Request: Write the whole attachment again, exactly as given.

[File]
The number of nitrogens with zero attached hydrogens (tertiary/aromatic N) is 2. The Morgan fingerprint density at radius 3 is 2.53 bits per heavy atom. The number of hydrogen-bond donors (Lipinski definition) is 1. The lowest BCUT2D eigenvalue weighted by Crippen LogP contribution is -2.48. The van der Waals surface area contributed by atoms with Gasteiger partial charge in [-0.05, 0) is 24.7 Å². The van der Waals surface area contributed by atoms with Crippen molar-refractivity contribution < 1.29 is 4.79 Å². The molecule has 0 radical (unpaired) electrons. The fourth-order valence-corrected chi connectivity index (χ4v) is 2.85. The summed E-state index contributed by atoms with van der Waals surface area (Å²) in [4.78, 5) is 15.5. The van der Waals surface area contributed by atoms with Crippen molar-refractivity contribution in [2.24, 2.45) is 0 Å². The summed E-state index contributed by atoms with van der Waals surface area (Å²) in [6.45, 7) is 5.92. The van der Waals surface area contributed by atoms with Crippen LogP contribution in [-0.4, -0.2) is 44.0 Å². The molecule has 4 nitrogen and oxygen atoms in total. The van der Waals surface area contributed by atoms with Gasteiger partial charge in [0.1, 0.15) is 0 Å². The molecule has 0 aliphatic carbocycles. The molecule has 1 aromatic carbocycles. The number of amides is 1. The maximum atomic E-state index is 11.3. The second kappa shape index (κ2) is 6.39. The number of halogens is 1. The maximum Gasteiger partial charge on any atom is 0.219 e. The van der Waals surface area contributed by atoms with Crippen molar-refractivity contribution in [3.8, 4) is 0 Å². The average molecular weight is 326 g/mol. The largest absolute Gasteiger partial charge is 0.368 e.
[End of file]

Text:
The number of nitrogens with zero attached hydrogens (tertiary/aromatic N) is 2. The Morgan fingerprint density at radius 3 is 2.53 bits per heavy atom. The number of hydrogen-bond donors (Lipinski definition) is 1. The lowest BCUT2D eigenvalue weighted by Crippen LogP contribution is -2.48. The van der Waals surface area contributed by atoms with Gasteiger partial charge in [-0.05, 0) is 24.7 Å². The van der Waals surface area contributed by atoms with Crippen molar-refractivity contribution < 1.29 is 4.79 Å². The molecule has 0 radical (unpaired) electrons. The fourth-order valence-corrected chi connectivity index (χ4v) is 2.85. The summed E-state index contributed by atoms with van der Waals surface area (Å²) in [4.78, 5) is 15.5. The van der Waals surface area contributed by atoms with Crippen molar-refractivity contribution in [2.24, 2.45) is 0 Å². The summed E-state index contributed by atoms with van der Waals surface area (Å²) in [6.45, 7) is 5.92. The van der Waals surface area contributed by atoms with Crippen LogP contribution in [-0.4, -0.2) is 44.0 Å². The molecule has 4 nitrogen and oxygen atoms in total. The van der Waals surface area contributed by atoms with Gasteiger partial charge in [0.1, 0.15) is 0 Å². The molecule has 0 aliphatic carbocycles. The molecule has 1 aromatic carbocycles. The number of amides is 1. The maximum atomic E-state index is 11.3. The second kappa shape index (κ2) is 6.39. The number of halogens is 1. The maximum Gasteiger partial charge on any atom is 0.219 e. The van der Waals surface area contributed by atoms with Crippen molar-refractivity contribution in [3.8, 4) is 0 Å². The average molecular weight is 326 g/mol. The largest absolute Gasteiger partial charge is 0.368 e.